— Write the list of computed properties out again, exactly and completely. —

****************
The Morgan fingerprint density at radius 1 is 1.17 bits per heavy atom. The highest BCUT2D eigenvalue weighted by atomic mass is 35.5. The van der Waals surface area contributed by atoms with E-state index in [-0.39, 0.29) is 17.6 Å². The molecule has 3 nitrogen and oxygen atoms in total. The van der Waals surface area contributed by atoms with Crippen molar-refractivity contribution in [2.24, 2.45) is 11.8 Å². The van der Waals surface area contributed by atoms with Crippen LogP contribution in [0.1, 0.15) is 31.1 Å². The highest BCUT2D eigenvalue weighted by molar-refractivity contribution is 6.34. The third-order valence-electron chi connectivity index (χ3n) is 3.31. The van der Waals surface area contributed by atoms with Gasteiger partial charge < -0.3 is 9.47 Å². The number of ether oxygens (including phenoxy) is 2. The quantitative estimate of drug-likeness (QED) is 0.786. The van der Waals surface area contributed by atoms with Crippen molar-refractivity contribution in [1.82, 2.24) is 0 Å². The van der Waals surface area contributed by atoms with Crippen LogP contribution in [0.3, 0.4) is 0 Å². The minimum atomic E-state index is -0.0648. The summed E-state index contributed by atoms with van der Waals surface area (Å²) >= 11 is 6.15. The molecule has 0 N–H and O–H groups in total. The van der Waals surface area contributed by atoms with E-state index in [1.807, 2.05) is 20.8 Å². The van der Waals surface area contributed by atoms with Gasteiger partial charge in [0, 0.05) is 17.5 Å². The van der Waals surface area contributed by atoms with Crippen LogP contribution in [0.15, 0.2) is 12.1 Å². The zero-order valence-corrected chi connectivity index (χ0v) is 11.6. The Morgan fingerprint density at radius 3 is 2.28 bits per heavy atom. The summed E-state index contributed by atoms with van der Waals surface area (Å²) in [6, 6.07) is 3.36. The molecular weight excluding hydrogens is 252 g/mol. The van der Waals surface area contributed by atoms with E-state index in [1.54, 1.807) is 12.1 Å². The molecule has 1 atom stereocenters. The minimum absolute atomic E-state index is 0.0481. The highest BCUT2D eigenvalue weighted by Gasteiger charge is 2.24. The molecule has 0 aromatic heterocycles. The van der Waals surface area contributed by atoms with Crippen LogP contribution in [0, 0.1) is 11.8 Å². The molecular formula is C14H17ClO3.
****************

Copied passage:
The Morgan fingerprint density at radius 1 is 1.17 bits per heavy atom. The highest BCUT2D eigenvalue weighted by atomic mass is 35.5. The van der Waals surface area contributed by atoms with E-state index in [-0.39, 0.29) is 17.6 Å². The molecule has 3 nitrogen and oxygen atoms in total. The van der Waals surface area contributed by atoms with Crippen molar-refractivity contribution in [2.24, 2.45) is 11.8 Å². The van der Waals surface area contributed by atoms with Crippen LogP contribution in [0.1, 0.15) is 31.1 Å². The highest BCUT2D eigenvalue weighted by molar-refractivity contribution is 6.34. The third-order valence-electron chi connectivity index (χ3n) is 3.31. The van der Waals surface area contributed by atoms with Gasteiger partial charge < -0.3 is 9.47 Å². The number of ether oxygens (including phenoxy) is 2. The quantitative estimate of drug-likeness (QED) is 0.786. The van der Waals surface area contributed by atoms with Crippen molar-refractivity contribution in [1.82, 2.24) is 0 Å². The van der Waals surface area contributed by atoms with Crippen LogP contribution in [0.3, 0.4) is 0 Å². The minimum atomic E-state index is -0.0648. The summed E-state index contributed by atoms with van der Waals surface area (Å²) >= 11 is 6.15. The molecule has 0 N–H and O–H groups in total. The van der Waals surface area contributed by atoms with E-state index in [1.807, 2.05) is 20.8 Å². The van der Waals surface area contributed by atoms with Gasteiger partial charge in [0, 0.05) is 17.5 Å². The van der Waals surface area contributed by atoms with Crippen LogP contribution in [0.15, 0.2) is 12.1 Å². The zero-order valence-corrected chi connectivity index (χ0v) is 11.6. The Morgan fingerprint density at radius 3 is 2.28 bits per heavy atom. The summed E-state index contributed by atoms with van der Waals surface area (Å²) in [6, 6.07) is 3.36. The molecular weight excluding hydrogens is 252 g/mol. The van der Waals surface area contributed by atoms with E-state index in [1.54, 1.807) is 12.1 Å². The molecule has 1 atom stereocenters. The minimum absolute atomic E-state index is 0.0481. The highest BCUT2D eigenvalue weighted by Gasteiger charge is 2.24. The molecule has 0 aromatic heterocycles. The van der Waals surface area contributed by atoms with Crippen LogP contribution in [0, 0.1) is 11.8 Å². The molecular formula is C14H17ClO3.